We find no similarity between the cases Beta House Fund is relying upon and its own circumstances.   The plaintiff in Ass'n of American Medical Colleges v. Lorenz was a not-for-profit corporation whose general purpose was “to improve medical education in the United States” by playing a role in the admission requirements, curricula, and accreditation of medical schools.   Lorenz, 17 Ill.2d at 126, 160 N.E.2d 763.   The association published a journal and a directory detailing admission requirements and other information about medical schools, sponsored admission tests, compiled information about students which could be used to develop instruction programs, critiqued school curricula, and assisted in accreditation.  Lorenz, 17 Ill.2d at 127, 160 N.E.2d 763.   Medical schools throughout the country were members of the association and they contributed “substantial” funding to the organization each year.  Lorenz, 17 Ill.2d at 126, 160 N.E.2d 763.   Hospitals and individuals were also allowed to join, but they were not given voting privileges.   Lorenz, 17 Ill.2d at 126, 160 N.E.2d 763.   Even though “exemption provisions must be strictly construed, and taxation upheld if there is any doubt about the matter,” the supreme court concluded the tasks performed by the association of schools were the type envisioned by the legislature.   Lorenz, 17 Ill.2d at 129, 160 N.E.2d 763.   The court reasoned it was unnecessary for the respective member educational institutions to perform the functions themselves in order to qualify for exemption.   Lorenz, 17 Ill.2d at 129, 160 N.E.2d 763.   Furthermore, “It is not the policy of the law to penalize efficiency or to favor duplication of effort.   If ways of doing things have become outmoded or replaced by more efficient and realistic methods of management, the law will look to the substance, not the mere forms.”   Lorenz, 17 Ill.2d at 129, 160 N.E.2d 763.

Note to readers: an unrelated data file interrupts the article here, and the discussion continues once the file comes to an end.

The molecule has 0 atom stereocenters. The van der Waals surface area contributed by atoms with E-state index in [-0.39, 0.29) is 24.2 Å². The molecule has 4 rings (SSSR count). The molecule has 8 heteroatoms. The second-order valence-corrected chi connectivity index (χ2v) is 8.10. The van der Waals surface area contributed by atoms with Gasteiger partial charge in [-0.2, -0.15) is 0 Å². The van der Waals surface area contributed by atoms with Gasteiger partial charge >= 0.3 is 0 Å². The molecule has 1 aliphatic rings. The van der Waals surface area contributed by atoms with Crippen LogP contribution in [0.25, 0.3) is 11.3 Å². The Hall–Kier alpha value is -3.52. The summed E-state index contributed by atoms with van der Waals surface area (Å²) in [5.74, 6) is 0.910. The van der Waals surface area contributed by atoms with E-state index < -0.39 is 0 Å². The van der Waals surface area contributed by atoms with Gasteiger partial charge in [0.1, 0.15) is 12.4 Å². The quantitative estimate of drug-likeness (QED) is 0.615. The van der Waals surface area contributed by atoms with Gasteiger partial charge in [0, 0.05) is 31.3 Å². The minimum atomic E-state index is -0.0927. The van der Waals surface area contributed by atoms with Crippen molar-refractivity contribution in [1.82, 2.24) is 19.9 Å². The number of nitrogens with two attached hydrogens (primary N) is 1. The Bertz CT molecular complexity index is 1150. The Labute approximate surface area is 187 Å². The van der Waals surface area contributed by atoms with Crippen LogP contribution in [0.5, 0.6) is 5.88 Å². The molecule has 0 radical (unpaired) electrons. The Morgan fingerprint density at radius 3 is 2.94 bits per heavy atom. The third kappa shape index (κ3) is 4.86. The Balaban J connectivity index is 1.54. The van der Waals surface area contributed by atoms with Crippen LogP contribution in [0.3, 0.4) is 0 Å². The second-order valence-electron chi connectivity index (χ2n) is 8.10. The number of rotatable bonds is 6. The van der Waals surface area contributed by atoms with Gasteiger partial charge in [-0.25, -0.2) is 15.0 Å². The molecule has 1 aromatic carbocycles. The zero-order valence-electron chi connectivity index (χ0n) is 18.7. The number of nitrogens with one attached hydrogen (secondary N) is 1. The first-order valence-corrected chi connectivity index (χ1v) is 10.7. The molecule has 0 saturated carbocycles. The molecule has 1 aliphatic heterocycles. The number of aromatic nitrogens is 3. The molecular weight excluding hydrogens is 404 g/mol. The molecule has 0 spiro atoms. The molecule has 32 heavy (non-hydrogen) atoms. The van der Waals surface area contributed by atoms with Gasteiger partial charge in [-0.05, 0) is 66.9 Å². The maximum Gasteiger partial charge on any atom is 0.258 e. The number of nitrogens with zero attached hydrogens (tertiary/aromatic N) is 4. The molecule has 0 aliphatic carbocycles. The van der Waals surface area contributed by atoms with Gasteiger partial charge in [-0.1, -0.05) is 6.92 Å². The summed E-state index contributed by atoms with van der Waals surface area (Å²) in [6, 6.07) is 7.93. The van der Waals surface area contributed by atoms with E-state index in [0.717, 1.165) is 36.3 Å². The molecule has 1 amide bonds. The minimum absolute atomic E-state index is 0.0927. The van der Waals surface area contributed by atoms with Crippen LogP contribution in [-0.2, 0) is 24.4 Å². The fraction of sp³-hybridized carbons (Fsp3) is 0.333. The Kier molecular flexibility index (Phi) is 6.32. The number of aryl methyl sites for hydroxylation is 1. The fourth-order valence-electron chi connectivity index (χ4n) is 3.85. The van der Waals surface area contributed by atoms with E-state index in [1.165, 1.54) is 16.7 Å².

A similar administrative offshoot was addressed in Big Ten Conference, 312 Ill.App.3d 88, 244 Ill.Dec. 518, 726 N.E.2d 114.   A group of Midwestern universities formed a corporation to negotiate contracts for television coverage of intercollegiate sports, host promotional events, monitor compliance with applicable rules, and assign referees to athletic events.  Big Ten Conference, 312 Ill.App.3d at 89, 244 Ill.Dec. 518, 726 N.E.2d 114.   The analysis in Lorenz and a Kansas case regarding the property taxes of the national organization for intercollegiate sports, the National Collegiate Athletic Association (commonly known as the “NCAA”), led this court to conclude that the Big Ten organization qualified for an educational use exemption.   Big Ten Conference, 312 Ill.App.3d at 91, 244 Ill.Dec. 518, 726 N.E.2d 114, citing Lorenz, 17 Ill.2d 125, 160 N.E.2d 763, National Collegiate Realty Corp. v. Board of County Commissioners, 236 Kan. 394, 690 P.2d 1366 (1984).   Like the medical school association and the national intercollegiate sports association, the Big Ten sports association was performing some of the administrative tasks of its member schools and reducing their individual administrative expenses.  Big Ten Conference, 312 Ill.App.3d at 92, 244 Ill.Dec. 518, 726 N.E.2d 114.   This court deemed these administrative functions a “legitimate educational activity” (Big Ten Conference, 312 Ill.App.3d at 92, 244 Ill.Dec. 518, 726 N.E.2d 114), and reiterated the supreme court's conclusion that a school's administrative functions may be performed by a separate organization and yet still qualify for a property tax exemption.   Big Ten Conference, 312 Ill.App.3d at 91, 244 Ill.Dec. 518, 726 N.E.2d 114.   Because the Big Ten conference “used its property solely for educational purposes,” it qualified for educational use exemption.  Big Ten Conference, 312 Ill.App.3d at 92, 244 Ill.Dec. 518, 726 N.E.2d 114.